Things to consider before buying Nepali jewellery in Australia

As part of a decorative item, Nepali Jewllery not only beautifies personality but also carries Nepalese identity culturally as well as socially. Though, Nepalese jewellery may not different than the jewelleries made other corners of the world but the meaning it conveys is totally different. For Nepalese such small decorative items as rings, necklaces, earrings, pendants, bracelets, Fuli, Tilahari, and Bulaki not only signifies personality but also gives brief information about the wearer. Culturally there are accepted rules on who should wear what sorts of jewellery in Nepal. For example, only married women wear Tilahari, which signifies married status.

As an adornment, Nepali Jewellery could be attached to the body of wearer or hairs even on the clothes. The west and the east have their own perspectives on jewellery and its importance for individual and social life. The west views the item as durable an ornament excludes non-durables such as flowers. Whereas, the east also includes flowers as a decorative means for a person with very broad meaning. Since centuries Nepali Jewellery is made by only metal or combined with different gemstones that serve as decoration in jewellery.

Reasons to wear Nepali jewellery

There are various reasons why we wear Nepalese jewellery, one is for its functional, generally to fix personal wear or hair. But the most notable reason to wear Nepalese jewellery by Nepali people is that it symbolizes the social and personal status. Nepalese jewellery in Australia or elsewhere now serves as social status and prosperity of a person. Not only that Nepalese wear jewellery to symbolize their marriedness such as Tilahari, Mangalsutra or a wedding ring.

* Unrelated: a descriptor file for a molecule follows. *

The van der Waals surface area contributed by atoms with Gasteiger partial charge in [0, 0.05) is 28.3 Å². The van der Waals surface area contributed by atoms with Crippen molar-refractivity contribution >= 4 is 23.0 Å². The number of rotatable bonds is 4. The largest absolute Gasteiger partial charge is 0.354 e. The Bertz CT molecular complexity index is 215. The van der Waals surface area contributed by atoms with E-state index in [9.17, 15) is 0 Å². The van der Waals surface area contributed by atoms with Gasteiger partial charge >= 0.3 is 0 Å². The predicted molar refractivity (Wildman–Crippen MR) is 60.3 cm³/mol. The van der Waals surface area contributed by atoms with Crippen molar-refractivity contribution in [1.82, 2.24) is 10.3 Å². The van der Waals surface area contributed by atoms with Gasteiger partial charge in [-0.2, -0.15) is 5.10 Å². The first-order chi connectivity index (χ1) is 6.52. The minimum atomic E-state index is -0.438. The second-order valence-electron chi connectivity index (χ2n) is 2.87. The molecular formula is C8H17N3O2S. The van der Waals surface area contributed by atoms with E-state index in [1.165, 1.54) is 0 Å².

Another major aspect of the Nepalese jewellery is it is used as a signifier of affiliation, which ethnic or social group they belong to. The shape and design of Nepalese jewellery symbolize the communal affiliation. Some groups of Nepalese population wear immense sized jewellery that gives their communal identity such as Magar, Limbu, Tharu and so on. People wear some sorts of Nepalese jewellery for protection from evil or supernatural powers. The talismanic protection is one of the reasons behind this artistic display and symbolizing personal meaning – such as love, bereavement, or even good luck.

Read Also: Questions That Will Help You In Buying The Dream House In Australia

Things to consider before buying Nepali jewellery in Australia - NepaliPage
A Nepalese singer with traditional jewelleries. File Photo: Madan Mani Adhikary/Photopatrakarita.com

Not limited to those aesthetic, cultural, supernatural and personal reasons Nepalese have had a long practice of buying jewellery as an investment. It is believed that investing in jewellery is free from risk and one can use it as cash when needed.

Things to consider before purchasing Nepali jewellery in Australia

If you planning to buy Nepali jewellery in Australia you need to consider a few important questions before you made a payment.

Gold or Silver Jewellery?